Belfast Telegraph

Over my dead body, says resident fighting plan to rehome him after care home closes

By Joanne Sweeney

A despairing 79-year-old man with Parkinson's Disease who is being moved out of a Co Down care home that is shutting down has warned he will only be forced out over his dead body.

Leslie Wallace is one of six residents still living at the Four Seasons Donaghcloney Care Home just outside Banbridge.

His family must find him a new home within weeks as the facility is closing at the end of February.

But he told his relatives and the home's management that a move to another care facility will be "over my dead body".

Now Mr Wallace's family fear that the turmoil of leaving the home will be too much for their father, who has advanced Parkinson's disease and fractured hips.

Three more residents will leave the home by the end of this week, leaving Mr Wallace as one of three still to relocate.

Last night he told the Belfast Telegraph: "All this business has really upset me. I told them all that I didn't want to go, that it was too much for me - but what do you do about it?

"The place is closing at the end of February but they haven't got a place yet to suit me or my daughters. I don't want to go too far away from them.

"This home was very good and the staff were very good to me and I've just got settled here. Now I have to move."

One of Mr Wallace's daughters, Amanda Wallace-Plews, said that her father had been living in Donaghcloney Care Home since last summer.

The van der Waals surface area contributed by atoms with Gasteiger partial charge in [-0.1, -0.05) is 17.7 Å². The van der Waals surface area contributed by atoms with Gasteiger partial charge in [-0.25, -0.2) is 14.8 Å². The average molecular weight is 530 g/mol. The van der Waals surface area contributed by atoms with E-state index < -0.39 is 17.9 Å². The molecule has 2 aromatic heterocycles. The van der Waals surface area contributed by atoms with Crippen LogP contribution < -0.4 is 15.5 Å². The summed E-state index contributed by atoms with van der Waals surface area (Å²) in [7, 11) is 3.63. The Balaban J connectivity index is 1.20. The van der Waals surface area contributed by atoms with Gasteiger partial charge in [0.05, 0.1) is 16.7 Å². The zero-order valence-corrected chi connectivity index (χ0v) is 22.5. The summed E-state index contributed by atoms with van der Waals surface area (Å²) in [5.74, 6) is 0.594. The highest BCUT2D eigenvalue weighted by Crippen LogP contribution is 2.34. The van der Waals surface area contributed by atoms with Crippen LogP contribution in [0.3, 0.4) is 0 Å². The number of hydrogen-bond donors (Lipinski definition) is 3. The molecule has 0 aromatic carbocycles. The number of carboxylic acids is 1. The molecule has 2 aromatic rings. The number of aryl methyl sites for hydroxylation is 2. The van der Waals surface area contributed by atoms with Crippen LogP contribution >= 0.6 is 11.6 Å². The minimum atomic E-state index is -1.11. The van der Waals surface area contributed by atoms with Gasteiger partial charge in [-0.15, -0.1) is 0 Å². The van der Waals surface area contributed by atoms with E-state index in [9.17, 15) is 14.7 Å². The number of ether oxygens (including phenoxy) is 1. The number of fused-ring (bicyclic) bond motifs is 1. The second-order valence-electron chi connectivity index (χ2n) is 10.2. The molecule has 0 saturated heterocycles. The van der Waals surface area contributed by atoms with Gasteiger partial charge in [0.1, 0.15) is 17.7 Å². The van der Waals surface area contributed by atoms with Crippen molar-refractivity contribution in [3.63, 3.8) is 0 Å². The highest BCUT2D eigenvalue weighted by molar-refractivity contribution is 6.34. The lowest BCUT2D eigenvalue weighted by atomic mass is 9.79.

She added: "My father told the social worker last Monday that he wasn't leaving and he meant it. But the system really has bullied him to leave.

"He's been told that he's not staying and that's just the way it's going to be.

"He's not impressed at all. They have tried to find buyers for some of the other homes to keep them open, but it seems like they are throwing Donaghcloney to the wolves."

Four Seasons Health Care said last November that it was closing seven of its care homes in Northern Ireland because they were no longer financially viable.

The decision impacted on 254 patients and 393 staff.

Alternative home care providers were found to take over three of the threatened homes, but Donaghcloney, Victoria Park and Stormont in Belfast will close by the end of next month.

A consultation process on the proposed closure of the Garvagh care home is set to begin after it failure to be taken under new management.

A spokesman for Four Seasons Health Care said: "We regret the upset caused by the closure of any of our homes.

"These homes were simply financially unsustainable and therefore the process of consultation with residents, families and the relevant authorities was undertaken.

"We are in ongoing contact with Mr Wallace and his family with a view to identifying suitable alternative accommodation as Donaghcloney home prepares for closure."

A spokesperson for the Southern Health and Social Care Trust added: "The Trust has assigned individual key workers to work closely with each of the residents and their families currently living in these facilities to ensure that they receive safe, high quality care in a suitable environment which meets their individual needs."

Belfast Telegraph


From Belfast Telegraph